A Facebook page
The court ruled that invitation emails from Facebook to people who have not consented to receiving them are a nuisance REUTERS

Facebook's 'friend finder' has been declared unlawful by Germany's highest court as it deemed it as an advertising harassment that encourages users to market the social media network to their contacts. The court called the tool a deceptive marketing practice and held up earlier convictions by two lower courts in Berlin in 2012 and 2014, which found the social media giant in violation of German laws on data protection and unfair trade practices.

The case was filed by the Federation of German Consumer Organisations in 2010. "Invitation emails from Facebook to people who have not clearly consented to receiving them are an unacceptable nuisance," the court ruling said.

The find-a-friend function of the popular social media network accesses an existing user's email address book and sends invitations to contacts who are not yet its members. This function, according to the ruling, is an intrusive form of marketing that uses data imported by the user. Facebook has also been accused of not informing members in a proper way about how it is using their contacts' data.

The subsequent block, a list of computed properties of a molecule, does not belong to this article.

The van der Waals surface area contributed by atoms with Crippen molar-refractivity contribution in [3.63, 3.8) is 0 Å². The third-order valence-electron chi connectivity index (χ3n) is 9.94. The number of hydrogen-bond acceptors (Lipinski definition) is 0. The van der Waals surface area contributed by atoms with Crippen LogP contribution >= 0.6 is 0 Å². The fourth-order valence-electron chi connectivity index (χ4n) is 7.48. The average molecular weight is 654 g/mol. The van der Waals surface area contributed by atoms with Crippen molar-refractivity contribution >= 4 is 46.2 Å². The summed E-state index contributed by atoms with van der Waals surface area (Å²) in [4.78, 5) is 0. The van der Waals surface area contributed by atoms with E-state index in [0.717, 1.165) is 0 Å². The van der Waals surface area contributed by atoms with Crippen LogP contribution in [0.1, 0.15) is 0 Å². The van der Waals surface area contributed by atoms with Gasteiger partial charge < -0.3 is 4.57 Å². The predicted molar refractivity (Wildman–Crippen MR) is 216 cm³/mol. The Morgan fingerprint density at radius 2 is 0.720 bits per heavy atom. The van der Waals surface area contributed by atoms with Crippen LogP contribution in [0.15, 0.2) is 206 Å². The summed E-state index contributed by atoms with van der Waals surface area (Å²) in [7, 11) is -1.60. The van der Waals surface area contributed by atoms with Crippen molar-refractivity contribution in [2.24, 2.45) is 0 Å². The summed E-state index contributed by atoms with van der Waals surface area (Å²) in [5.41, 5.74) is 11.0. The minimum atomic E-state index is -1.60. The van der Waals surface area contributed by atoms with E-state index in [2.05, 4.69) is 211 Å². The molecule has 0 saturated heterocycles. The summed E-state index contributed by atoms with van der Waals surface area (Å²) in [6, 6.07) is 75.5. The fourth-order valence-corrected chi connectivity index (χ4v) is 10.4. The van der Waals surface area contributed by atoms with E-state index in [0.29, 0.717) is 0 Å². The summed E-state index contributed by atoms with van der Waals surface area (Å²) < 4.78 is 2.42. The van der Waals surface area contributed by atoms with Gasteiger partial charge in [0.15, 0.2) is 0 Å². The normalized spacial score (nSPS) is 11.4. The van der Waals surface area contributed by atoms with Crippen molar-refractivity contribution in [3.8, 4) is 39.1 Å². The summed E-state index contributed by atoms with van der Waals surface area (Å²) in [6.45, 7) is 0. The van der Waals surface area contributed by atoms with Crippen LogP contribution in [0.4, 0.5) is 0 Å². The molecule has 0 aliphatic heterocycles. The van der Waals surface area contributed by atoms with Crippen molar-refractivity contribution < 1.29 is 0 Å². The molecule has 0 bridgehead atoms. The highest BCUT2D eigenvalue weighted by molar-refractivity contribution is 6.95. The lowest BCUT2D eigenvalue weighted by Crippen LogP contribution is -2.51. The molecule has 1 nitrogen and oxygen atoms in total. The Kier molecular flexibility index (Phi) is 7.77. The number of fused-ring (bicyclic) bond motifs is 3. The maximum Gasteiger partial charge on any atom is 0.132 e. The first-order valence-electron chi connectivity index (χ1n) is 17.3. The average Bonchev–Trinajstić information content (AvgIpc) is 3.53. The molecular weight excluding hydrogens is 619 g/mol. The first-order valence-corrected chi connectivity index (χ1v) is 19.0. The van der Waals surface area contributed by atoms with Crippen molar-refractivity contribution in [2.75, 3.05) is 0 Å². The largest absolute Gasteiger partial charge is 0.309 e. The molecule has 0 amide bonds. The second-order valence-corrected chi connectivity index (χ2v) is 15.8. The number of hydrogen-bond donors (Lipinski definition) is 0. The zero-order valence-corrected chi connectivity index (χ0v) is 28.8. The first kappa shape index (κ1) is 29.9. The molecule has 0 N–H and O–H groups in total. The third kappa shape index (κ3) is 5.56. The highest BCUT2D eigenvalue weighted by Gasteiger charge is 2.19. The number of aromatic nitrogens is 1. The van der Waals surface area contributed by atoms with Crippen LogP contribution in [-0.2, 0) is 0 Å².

In a statement, a spokeswoman for Facebook in Germany said it was waiting to receive the formal decision and would study the findings "to assess any impact on its services". Previously, other social media networks have also been in the dock for their questionable privacy and competition practices.

In 2014, Facebook was met with a class action lawsuit accusing it of violating users' privacy by scanning the content of messages for advertising purposes in a California court. Another privacy lawsuit was filed in Austria in late 2015 where the petitioners argued that Facebook has been violating EU data protection laws for a while now such as tracking of internet users through external websites and the monitoring and analysis of users via big data systems.

In December 2015, European Union officials reached an agreement to implement a digital-privacy law that will restrict companies from using an individual's personal information.